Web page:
(Dec. 3) We’ve all become so accustomed by now to Hollywood actors spouting off about politics that it shocks us when a big star spouts off against Hollywood politicking.

That’s exactly what Kurt Russell, a star for more than half a century, did when talking to the liberal New York Times. In doing so, he claimed the role of a “court jester” — and he rightly meant it as a compliment.

Actors, he said, usually should “step away from saying anything [political] so that you can still be seen by the audience in any character.” If actors become known too much for their politics, he said, “They lose their status as a court jester. And I’m a court jester. That’s what I was born to do.”

The key to this came in his further explanation, one that is historically correct.

“A court jester is the only one who can walk into the castle and put the king down as long as he doesn’t hit too close to home. I think that’s been a big, important part of all cultures throughout history, and I’d like to see it stay in ours.”

This attitude of emphasizing the job of acting as a craft and as a means of truth-telling through one’s art, as opposed to using the fame from one’s art as an excuse to pontificate in a different arena, is foreign in today’s Hollywood. Rare is the election, of course, in which actors don’t threaten to self-exile from the United States if their candidate doesn’t win or throw around “Hitler” references like confetti or offer hackneyed observances as if they were great insights.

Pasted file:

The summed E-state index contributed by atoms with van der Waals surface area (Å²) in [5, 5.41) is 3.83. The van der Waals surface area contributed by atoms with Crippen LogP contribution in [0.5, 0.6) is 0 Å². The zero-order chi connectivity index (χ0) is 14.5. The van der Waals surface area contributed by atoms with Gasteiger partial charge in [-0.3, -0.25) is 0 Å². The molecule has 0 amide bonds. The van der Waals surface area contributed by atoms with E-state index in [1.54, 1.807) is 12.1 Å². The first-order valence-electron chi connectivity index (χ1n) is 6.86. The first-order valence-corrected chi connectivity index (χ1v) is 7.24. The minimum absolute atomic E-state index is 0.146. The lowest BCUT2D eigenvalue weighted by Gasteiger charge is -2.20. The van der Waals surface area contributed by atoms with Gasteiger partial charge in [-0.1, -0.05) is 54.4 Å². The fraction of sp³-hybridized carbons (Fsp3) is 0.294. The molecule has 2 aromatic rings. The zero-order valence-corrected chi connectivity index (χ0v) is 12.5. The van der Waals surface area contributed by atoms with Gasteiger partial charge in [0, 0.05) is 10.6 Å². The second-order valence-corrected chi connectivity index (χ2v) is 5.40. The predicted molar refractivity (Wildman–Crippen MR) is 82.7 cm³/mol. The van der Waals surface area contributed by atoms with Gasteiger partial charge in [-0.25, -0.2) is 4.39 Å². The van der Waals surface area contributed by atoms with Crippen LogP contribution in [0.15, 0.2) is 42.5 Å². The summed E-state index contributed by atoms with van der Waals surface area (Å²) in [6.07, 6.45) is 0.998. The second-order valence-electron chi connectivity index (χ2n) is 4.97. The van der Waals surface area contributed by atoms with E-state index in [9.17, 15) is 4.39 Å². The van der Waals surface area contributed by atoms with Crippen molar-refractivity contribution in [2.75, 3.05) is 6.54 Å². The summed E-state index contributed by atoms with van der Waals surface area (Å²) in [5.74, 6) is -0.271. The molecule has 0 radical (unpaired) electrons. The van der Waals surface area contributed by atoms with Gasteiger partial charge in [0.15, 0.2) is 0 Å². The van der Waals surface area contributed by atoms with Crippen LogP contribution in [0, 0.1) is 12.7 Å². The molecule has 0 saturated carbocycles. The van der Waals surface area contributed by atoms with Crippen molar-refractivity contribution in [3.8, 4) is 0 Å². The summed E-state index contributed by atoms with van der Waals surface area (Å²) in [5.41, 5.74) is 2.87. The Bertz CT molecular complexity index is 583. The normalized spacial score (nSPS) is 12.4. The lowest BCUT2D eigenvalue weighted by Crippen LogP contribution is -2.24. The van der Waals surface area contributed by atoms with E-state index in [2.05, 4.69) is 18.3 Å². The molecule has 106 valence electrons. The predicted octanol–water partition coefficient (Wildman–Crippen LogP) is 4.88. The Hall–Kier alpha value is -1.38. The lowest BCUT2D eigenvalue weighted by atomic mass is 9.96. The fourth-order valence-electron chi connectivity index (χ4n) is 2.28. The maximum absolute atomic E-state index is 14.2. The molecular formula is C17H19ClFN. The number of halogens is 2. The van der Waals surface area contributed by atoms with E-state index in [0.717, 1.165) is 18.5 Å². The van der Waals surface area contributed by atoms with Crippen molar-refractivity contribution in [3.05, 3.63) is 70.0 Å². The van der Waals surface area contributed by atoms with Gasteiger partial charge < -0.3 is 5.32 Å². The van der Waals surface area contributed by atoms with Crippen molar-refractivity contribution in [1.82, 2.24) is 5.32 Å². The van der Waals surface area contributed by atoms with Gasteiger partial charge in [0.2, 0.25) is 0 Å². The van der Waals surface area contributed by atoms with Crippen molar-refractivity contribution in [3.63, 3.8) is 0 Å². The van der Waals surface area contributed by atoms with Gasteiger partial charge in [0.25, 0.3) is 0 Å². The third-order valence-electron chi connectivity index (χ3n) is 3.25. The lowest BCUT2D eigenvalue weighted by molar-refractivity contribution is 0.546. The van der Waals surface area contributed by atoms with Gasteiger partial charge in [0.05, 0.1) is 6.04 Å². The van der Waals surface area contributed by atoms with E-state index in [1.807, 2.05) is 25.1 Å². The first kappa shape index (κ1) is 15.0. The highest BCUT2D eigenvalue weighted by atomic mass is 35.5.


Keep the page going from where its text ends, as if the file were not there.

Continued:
It’s not that Russell believes actors shouldn’t have opinions, especially if they are well studied: “There’s no reason entertainers can’t learn just as much as anybody else about a subject, whatever it is.” Yet, his decadeslong partner Goldie Hawn chimed in to reject the notion that “just because we have a platform, we always have to use it.”…

[The full column is at this link.]


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